Wednesday, September 1, 2010

I'll Be the Least-loved Parent

When I was 13 and binge drinking and smoking cigarettes and smoking pot whenever I could, I naturally gravitated to like-minded friends. I spent most of 8th and 9th grade with them, moving as a tribe to the houses with the most-absent and least-attentive parents. With basements.


During the school year, we'd have to be content with getting high during the day and only going all out on the weekends, when we'd all sleepover at one girl's house, and then sneak out to hang out at the creek or this kid's tree house or near the 7-11, begging passers-by to buy us beer or Malt Duck. [The very act of writing the words "Malt Duck" produces in me the need to vomit the overly sweet tasting wine-like drink that was my drink of choice when hard liquor was unable to be swiped from someone's parents.]


After a break of sorts of a few years, where the friends I hung with were more condemning of drinking, I came back full force by the winter of my senior year. At 17, I was driving over state lines to West Virginia, where the drinking age for everything was only 18 and where we knew a place which paid scant attention to that minimum. On warm days, we'd skip school and go get wasted. The nights were spent drinking and going to parties. By that age, too, my parents had divorced and my mother had not only become one of the most-absent parents but also one of the most indulgent, buying me booze, likely in the hopes that it would keep me home rather than driving drunk.


We were busted by parents a number of times over the years. Not once did the parent who caught us tell the other parents about what we were up to.


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Monique had a half-brother who was 15. Monique was probably about 30 at the time. I was a few years older. She got a call at work one day. He was dead. He and a buddy had been drinking and doing drugs at his buddy's house. They were fooling around at the pool. When he went in and didn't come back up, his buddy panicked. Before calling 9-1-1, he got rid of all the evidence of their partying. By the time the EMTs arrived, Monique's brother was dead. The buddy's mother had known about what the boys did at her house while she was away at work. But she kept it to herself.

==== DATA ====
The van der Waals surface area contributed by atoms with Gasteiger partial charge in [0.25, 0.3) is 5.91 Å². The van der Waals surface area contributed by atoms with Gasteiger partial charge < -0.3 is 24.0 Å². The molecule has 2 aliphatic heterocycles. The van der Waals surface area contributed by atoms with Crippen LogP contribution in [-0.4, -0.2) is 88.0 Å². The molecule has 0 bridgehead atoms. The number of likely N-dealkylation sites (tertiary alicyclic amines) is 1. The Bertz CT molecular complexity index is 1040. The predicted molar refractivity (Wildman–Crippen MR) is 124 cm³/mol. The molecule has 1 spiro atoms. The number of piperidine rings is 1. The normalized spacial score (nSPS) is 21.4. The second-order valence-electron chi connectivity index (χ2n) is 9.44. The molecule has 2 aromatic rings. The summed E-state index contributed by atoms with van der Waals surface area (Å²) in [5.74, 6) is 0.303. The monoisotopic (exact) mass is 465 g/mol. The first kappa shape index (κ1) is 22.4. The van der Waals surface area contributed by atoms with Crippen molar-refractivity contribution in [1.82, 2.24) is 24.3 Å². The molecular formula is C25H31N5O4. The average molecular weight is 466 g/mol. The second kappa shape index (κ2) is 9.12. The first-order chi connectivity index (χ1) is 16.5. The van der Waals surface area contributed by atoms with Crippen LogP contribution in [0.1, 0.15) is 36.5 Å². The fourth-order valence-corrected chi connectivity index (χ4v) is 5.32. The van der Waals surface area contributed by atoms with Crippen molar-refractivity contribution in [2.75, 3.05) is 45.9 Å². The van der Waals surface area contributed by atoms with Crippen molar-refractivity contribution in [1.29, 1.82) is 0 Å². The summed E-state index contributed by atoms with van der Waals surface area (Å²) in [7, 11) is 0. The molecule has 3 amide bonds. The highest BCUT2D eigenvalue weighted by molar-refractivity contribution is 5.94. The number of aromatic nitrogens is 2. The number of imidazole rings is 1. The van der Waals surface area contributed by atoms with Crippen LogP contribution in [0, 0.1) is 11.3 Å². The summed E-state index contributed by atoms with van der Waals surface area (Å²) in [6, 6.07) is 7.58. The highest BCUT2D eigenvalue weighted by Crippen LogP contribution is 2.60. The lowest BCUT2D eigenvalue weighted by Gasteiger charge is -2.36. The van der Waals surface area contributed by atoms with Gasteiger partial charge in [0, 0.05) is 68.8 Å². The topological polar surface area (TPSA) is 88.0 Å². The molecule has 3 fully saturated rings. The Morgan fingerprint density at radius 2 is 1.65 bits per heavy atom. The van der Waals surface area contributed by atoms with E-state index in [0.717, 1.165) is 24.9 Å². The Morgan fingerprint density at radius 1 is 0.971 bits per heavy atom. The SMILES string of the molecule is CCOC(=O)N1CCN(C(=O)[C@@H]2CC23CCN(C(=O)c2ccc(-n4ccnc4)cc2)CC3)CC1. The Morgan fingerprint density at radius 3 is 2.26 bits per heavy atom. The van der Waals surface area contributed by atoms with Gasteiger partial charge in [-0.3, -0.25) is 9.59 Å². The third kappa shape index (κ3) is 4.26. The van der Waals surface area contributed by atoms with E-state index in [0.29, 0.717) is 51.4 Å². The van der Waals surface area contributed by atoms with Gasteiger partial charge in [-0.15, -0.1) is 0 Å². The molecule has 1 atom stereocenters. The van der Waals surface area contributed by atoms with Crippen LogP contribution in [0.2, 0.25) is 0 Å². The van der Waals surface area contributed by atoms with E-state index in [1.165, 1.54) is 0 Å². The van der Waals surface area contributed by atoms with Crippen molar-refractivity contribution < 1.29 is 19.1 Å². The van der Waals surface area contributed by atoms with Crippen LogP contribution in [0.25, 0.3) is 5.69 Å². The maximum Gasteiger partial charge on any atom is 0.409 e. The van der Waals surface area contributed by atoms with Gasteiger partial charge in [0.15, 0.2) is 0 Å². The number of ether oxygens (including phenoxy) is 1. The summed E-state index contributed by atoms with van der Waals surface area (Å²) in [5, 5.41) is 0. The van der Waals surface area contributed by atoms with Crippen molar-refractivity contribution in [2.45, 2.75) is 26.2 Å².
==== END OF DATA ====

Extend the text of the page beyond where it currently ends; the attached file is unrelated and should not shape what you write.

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These thoughts came to mind recently when I was talking with someone about his discovery a number of months ago about what his son and his friends were up to. He went through the son's texts, and it was clear there were a number of sophomores and others doing drugs and drinking. I asked him if he told the other kids' parents, and I think he said he'd told one set of parents with whom he was friendly. He didn't tell the others because, really, how many of those parents would believe? And how many would just say it was fabricated by his son or him even? And how many would just ignore it and not face up to it?

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Looking at my children at nearly 14 and 12 and 8, I can't imagine them doing the things I did as a kid. They are good kids. They are smart kids. They aren't interested in any of that. They eschew the very thought of taking a sip of wine or beer that we occasionally offer. [Okay, Youngest does, but just to mess with the others' heads.]

My mother couldn't have fathomed what I was up to at 13 or 14 or 15. And, like I said, when I was about 17, she was complicit in my underage drinking. [I will point out that beer and that dreadful Malt Duck could be purchased at the age of 18 way back then.] In the younger years, she never busted me and my friends. But I am pretty damn sure that she would have reacted the same way as the other parents did when they did discover the truth: she would have turned a blind eye.

I can't say with certainty what I would do were I in any of those parents' places. My kids aren't there yet. But I want to believe that not only will my kid face the music, but those other kids will, too. I'm willing to corral the kids and their friends and the students on the playground when they're young. I'm planning on doing the same when they're older.



15 comments:

Caloden said...

Thumbs up! It is such a hard and frustrating place to be. But the world is a different place now than when we were kids. Turning a blind eye just isn't possible. Good for you to be thinking of it, many parents simply hide from it.

Tara R. said...

I want to believe that my kids are smarter than I was too.

There would be some parents I would tell if I thought their children were heavily involved with drugs and alcohol, and others I would counsel myself since I know their parents would either be abusive or indifferent to it.

Coma Girl said...